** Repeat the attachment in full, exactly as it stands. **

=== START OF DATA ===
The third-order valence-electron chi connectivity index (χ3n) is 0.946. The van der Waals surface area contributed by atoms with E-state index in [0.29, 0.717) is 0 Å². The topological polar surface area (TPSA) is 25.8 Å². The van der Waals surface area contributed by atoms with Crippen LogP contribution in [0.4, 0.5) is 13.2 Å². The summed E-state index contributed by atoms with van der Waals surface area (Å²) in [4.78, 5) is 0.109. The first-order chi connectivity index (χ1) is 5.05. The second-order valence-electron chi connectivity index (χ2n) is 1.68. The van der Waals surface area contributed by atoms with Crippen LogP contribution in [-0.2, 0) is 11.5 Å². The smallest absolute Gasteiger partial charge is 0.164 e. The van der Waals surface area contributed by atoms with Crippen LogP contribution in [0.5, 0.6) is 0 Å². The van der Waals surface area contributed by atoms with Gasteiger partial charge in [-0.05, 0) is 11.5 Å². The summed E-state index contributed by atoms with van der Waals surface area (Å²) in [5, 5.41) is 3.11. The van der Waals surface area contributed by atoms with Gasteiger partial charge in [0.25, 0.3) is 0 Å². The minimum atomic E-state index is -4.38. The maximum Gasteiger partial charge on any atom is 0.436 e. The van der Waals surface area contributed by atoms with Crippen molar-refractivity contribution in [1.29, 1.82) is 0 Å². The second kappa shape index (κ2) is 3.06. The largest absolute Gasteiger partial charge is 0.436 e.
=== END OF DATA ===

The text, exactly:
The third-order valence-electron chi connectivity index (χ3n) is 0.946. The van der Waals surface area contributed by atoms with E-state index in [0.29, 0.717) is 0 Å². The topological polar surface area (TPSA) is 25.8 Å². The van der Waals surface area contributed by atoms with Crippen LogP contribution in [0.4, 0.5) is 13.2 Å². The summed E-state index contributed by atoms with van der Waals surface area (Å²) in [4.78, 5) is 0.109. The first-order chi connectivity index (χ1) is 5.05. The second-order valence-electron chi connectivity index (χ2n) is 1.68. The van der Waals surface area contributed by atoms with Crippen LogP contribution in [-0.2, 0) is 11.5 Å². The smallest absolute Gasteiger partial charge is 0.164 e. The van der Waals surface area contributed by atoms with Crippen LogP contribution in [0.5, 0.6) is 0 Å². The van der Waals surface area contributed by atoms with Gasteiger partial charge in [-0.05, 0) is 11.5 Å². The summed E-state index contributed by atoms with van der Waals surface area (Å²) in [5, 5.41) is 3.11. The van der Waals surface area contributed by atoms with Gasteiger partial charge in [0.25, 0.3) is 0 Å². The minimum atomic E-state index is -4.38. The maximum Gasteiger partial charge on any atom is 0.436 e. The van der Waals surface area contributed by atoms with Crippen molar-refractivity contribution in [1.29, 1.82) is 0 Å². The second kappa shape index (κ2) is 3.06. The largest absolute Gasteiger partial charge is 0.436 e.